I decided about a year ago that I wanted to donate my hair. It was already long (ha! I've had long hair my entire life!) so whenever I went to the salon I just had a trim. I did some research and it didn't take long to figure out that I do not meet the criteria for Locks of Love. I have several strikes against me (the fact that my hair has been highlighted in the past was the biggest one)(also, you're supposed to donate 10-12 inches and that was a hard pill to swallow).
So, I googled "donate hair" or somesuch and found out that I don't meet Pantene's Beautiful Length's criteria either. What the poo? Doesn't anyone want long hair anymore? Why is everyone so picky?
Significantly down the Google list (and after playing around with my search terms), I finally found it: an organization that isn't as fussy: Children with Hairloss. Turns out, they're perfect for me. They're based out of Michigan, which means it's about as local of an organization as I'm going to find. They only require 8 inches of hair, and it's okay if it's gray or highlighted.
So . . . I did it!
Please pardon the poor pictures.The lighting was very harsh and I wasn't wearing any makeup. But you can still figure out what is going on. The first and last pictures look especially awful to me . . . she was having trouble with my camera phone so I had to hold my smile for a really long time, and it had started to sag by the time she actually snapped the picture.
We had to split my hair into two ponytails to cut it off because I have so much hair. It's hard to comprehend how much hair I had (and still have). It's actually pretty fine, not coarse like you would think by looking at it. It's dark and wavy, so everyone assumes that it's thick, but actually: I just have an awful lot of it.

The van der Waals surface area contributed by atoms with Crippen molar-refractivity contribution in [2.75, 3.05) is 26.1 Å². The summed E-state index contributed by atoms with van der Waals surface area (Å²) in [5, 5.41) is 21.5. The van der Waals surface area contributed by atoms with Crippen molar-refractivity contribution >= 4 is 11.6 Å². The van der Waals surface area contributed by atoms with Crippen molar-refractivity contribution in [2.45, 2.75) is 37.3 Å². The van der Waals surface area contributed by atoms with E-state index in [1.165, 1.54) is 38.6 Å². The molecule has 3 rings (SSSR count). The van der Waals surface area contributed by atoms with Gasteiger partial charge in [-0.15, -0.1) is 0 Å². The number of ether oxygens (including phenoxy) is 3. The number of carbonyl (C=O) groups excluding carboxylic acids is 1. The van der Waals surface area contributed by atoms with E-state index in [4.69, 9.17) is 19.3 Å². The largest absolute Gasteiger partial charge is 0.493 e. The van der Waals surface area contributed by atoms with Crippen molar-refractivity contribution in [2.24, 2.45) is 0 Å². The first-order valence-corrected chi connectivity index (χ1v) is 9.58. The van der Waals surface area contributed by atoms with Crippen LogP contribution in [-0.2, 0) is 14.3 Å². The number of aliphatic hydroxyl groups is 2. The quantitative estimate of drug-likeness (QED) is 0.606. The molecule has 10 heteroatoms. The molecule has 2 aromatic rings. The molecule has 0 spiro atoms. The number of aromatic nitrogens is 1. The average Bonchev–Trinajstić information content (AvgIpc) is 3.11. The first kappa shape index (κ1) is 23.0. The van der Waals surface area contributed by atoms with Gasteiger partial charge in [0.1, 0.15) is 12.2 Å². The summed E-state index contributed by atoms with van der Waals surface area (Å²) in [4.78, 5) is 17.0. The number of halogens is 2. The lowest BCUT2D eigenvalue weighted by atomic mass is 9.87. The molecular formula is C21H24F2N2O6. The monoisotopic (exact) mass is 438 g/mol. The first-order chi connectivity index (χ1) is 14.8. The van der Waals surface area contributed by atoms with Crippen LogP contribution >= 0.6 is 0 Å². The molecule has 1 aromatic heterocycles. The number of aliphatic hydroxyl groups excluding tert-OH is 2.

Gasp! It's off!
The first picture we took I had my arms by my
side and OOPS! It looked like boob tassles.
We had a good laugh about that!
I ended up with 10 inches to send to Children with Hairloss, and my hairdresser had to take about four more inches off on top of that (to style it). I added blonde highlights also . . . you really don't see them at all in these horrible pictures but they turned out pretty nice. I do think my new style looks cute, and I will get used to it eventually (by the time it grows back, I hope), but it's definitely dramatic.
I did pretty good, if I do say so myself. I didn't cry! I thought I might because I knew it would be a huge shock, but I held myself together amazingly well. I was in the salon for FOUR HOURS because we had to re-do the highlights (my hair has been dyed enough that the color doesn't go on evenly).
And now? Well, I must say: there is a learning curve with teaching myself how to style my own hair. I feel like a gigantic moron right now; I don't know how to hold the brush and the blow dryer at the same time, and after 20 minutes still end up with funny kinks.
My morale is so-so. I'm glad I did it--this was a Good Thing--but it's just so shocking to be without my hair. I feel very sympathetic toward those whiney bee-otches on America's Next Top Model (sobbing hysterically: "I just (hiccup) don't (sniff, sniff) feel like meeeee!"). I'm not crying about it, but I don't feel like myself, and that's hard.
The worst part is when I'm washing my hair . . . I feel so naked! And, since the haircut was on Saturday, I've only had two showers since then and it hasn't been long enough to reprogram myself how much shampoo to squeeze into my hand.